The US EPA is also in charge of developing long-term clean-up plans for polluted sites as part of the 1980 Comprehensive Environmental Response, Compensation, and Liability Act (CERCLA). In Florida there are 52 Superfund sites, 4 of them located in Escambia county*. The US EPA is responsible for managing the cleanup of these sites and works to make them usable and safe for residents, visitors, and local wildlife.
There has been a lot of political discussion about the pitfalls of over-regulation while forgetting the economic benefits of many of these laws. Government regulations managed by the US EPA such as the Clean Air Act directly enhance our country’s economic well-being through an increased numbers of jobs in the engineering, construction, and manufacturing sectors. All of these benefits come at very low cost to the industries they are regulating. For example, data from 2005 showed that less than 1% of the revenue generated by US manufacturers was required for pollution control.
Environmental regulations also protect Americans and the places that make our country truly great. The US EPA estimated that amendments made to the clean air act in 1990 saved over 160,000 lives and prevented 86,000 emergency room visits in 2010 alone. The US EPA was also present during the 2010 Deepwater Horizon oil spill and helped gulf coast areas by collecting emergency data and ensuring sure that beaches and waters were safe for wildlife. The EPA’s efforts were also crucial for ensuring that clean-up efforts after the spill made Florida beaches ready to be enjoyed by the 20 million Florida residents and the 90 million tourists who visit our state every year.*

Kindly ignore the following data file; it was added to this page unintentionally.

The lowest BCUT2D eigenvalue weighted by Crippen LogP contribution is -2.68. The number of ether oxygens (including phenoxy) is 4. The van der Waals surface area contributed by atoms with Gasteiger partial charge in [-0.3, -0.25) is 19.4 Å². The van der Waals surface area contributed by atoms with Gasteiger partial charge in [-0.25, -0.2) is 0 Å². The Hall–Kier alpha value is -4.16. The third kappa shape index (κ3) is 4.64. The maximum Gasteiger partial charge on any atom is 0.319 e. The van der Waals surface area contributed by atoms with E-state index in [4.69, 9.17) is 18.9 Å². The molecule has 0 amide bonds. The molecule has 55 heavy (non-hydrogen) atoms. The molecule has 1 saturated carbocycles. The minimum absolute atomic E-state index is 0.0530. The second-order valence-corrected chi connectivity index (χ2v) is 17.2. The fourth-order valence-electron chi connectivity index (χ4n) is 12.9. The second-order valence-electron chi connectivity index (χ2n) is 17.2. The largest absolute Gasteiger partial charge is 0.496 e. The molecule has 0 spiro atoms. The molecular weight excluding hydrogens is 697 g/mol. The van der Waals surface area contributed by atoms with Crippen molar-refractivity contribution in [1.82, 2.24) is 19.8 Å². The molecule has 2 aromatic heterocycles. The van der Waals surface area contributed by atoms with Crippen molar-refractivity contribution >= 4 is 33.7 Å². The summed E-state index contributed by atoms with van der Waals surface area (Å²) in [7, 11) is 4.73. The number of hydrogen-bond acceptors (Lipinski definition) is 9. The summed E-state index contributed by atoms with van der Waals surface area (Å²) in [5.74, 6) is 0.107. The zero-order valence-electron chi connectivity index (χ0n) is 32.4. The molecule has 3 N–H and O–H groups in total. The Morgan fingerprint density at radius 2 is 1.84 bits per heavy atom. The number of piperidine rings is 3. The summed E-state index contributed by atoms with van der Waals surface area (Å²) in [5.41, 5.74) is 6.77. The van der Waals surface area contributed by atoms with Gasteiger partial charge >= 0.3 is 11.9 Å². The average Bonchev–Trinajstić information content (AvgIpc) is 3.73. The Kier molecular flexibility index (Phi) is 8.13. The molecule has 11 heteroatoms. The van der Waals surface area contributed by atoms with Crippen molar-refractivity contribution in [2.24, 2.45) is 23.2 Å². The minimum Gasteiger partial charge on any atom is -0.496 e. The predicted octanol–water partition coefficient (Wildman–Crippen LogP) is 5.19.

While it is important for our government to work towards decreasing unnecessary legislations and government bureaucracy, casting aside the efforts of an entire federal agency will put the lives and health of American people at risk by opening up our environment to inexcusable damage. Nearly 50 years ago our government, led by a Republican president, had the foresight to recognize the importance of a clean environment for the American people. Our founding fathers also established our country on the foundations of basic human rights including “Life, Liberty, and the Pursuit of Happiness.” The first of these rights is life. The right to live as an American citizen also includes the right to live life to the fullest: breathing clean air, drinking safe water, and protecting our country’s natural resources for future generations of Americans.
Part of living the American Dream also involves the opportunity to enjoy the incredible natural places that make our nation truly great, especially our incredible national parks and the landscapes and ecosystems that existed since before we were a unified nation. These great American places need as much protection as the American people. And protecting them, as well as ourselves, is a rewarding legacy we can leave for future generations, and justifies the EPA’s existence. Our founding fathers and the founders of the EPA shared a common vision that provides the opportunity for a life well-lived for every American. Clean air, drinkable water, and protection from harmful chemicals enable us all to achieve this American dream.